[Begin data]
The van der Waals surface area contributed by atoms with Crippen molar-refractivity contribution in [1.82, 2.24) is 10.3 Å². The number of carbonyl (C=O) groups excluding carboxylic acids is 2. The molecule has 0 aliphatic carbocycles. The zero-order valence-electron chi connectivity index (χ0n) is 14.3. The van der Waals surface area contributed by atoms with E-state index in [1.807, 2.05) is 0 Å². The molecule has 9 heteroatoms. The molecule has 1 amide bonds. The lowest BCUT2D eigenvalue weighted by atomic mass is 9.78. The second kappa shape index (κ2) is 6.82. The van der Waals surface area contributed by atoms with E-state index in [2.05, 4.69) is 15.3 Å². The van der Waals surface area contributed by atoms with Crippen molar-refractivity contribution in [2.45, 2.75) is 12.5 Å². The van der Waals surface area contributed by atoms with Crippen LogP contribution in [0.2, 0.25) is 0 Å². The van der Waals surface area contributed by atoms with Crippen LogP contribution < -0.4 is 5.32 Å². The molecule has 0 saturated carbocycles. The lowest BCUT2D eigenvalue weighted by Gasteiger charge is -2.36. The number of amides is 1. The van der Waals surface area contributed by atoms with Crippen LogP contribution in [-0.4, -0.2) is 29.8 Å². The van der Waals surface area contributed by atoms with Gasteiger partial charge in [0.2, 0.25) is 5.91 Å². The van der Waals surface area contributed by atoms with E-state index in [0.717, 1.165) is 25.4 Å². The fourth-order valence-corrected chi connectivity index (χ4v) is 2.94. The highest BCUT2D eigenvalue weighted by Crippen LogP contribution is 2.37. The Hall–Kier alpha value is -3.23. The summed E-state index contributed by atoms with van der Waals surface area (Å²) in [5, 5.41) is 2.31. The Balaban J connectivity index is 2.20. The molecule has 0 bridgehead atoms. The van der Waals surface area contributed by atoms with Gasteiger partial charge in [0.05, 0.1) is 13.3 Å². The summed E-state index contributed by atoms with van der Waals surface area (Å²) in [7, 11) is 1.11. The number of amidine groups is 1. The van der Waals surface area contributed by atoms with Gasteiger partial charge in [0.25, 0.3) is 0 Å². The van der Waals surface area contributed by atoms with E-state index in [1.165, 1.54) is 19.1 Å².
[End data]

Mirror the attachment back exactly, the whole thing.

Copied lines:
The van der Waals surface area contributed by atoms with Crippen molar-refractivity contribution in [1.82, 2.24) is 10.3 Å². The number of carbonyl (C=O) groups excluding carboxylic acids is 2. The molecule has 0 aliphatic carbocycles. The zero-order valence-electron chi connectivity index (χ0n) is 14.3. The van der Waals surface area contributed by atoms with E-state index in [1.807, 2.05) is 0 Å². The molecule has 9 heteroatoms. The molecule has 1 amide bonds. The lowest BCUT2D eigenvalue weighted by atomic mass is 9.78. The second kappa shape index (κ2) is 6.82. The van der Waals surface area contributed by atoms with E-state index in [2.05, 4.69) is 15.3 Å². The van der Waals surface area contributed by atoms with Crippen molar-refractivity contribution in [2.45, 2.75) is 12.5 Å². The van der Waals surface area contributed by atoms with Crippen LogP contribution in [0.2, 0.25) is 0 Å². The van der Waals surface area contributed by atoms with Crippen LogP contribution < -0.4 is 5.32 Å². The molecule has 0 saturated carbocycles. The lowest BCUT2D eigenvalue weighted by Gasteiger charge is -2.36. The number of amides is 1. The van der Waals surface area contributed by atoms with Crippen LogP contribution in [-0.4, -0.2) is 29.8 Å². The van der Waals surface area contributed by atoms with Gasteiger partial charge in [0.2, 0.25) is 5.91 Å². The van der Waals surface area contributed by atoms with E-state index in [0.717, 1.165) is 25.4 Å². The fourth-order valence-corrected chi connectivity index (χ4v) is 2.94. The highest BCUT2D eigenvalue weighted by Crippen LogP contribution is 2.37. The Hall–Kier alpha value is -3.23. The summed E-state index contributed by atoms with van der Waals surface area (Å²) in [5, 5.41) is 2.31. The Balaban J connectivity index is 2.20. The molecule has 0 bridgehead atoms. The van der Waals surface area contributed by atoms with Gasteiger partial charge in [0.05, 0.1) is 13.3 Å². The summed E-state index contributed by atoms with van der Waals surface area (Å²) in [7, 11) is 1.11. The number of amidine groups is 1. The van der Waals surface area contributed by atoms with Gasteiger partial charge in [0.25, 0.3) is 0 Å². The van der Waals surface area contributed by atoms with E-state index in [1.165, 1.54) is 19.1 Å².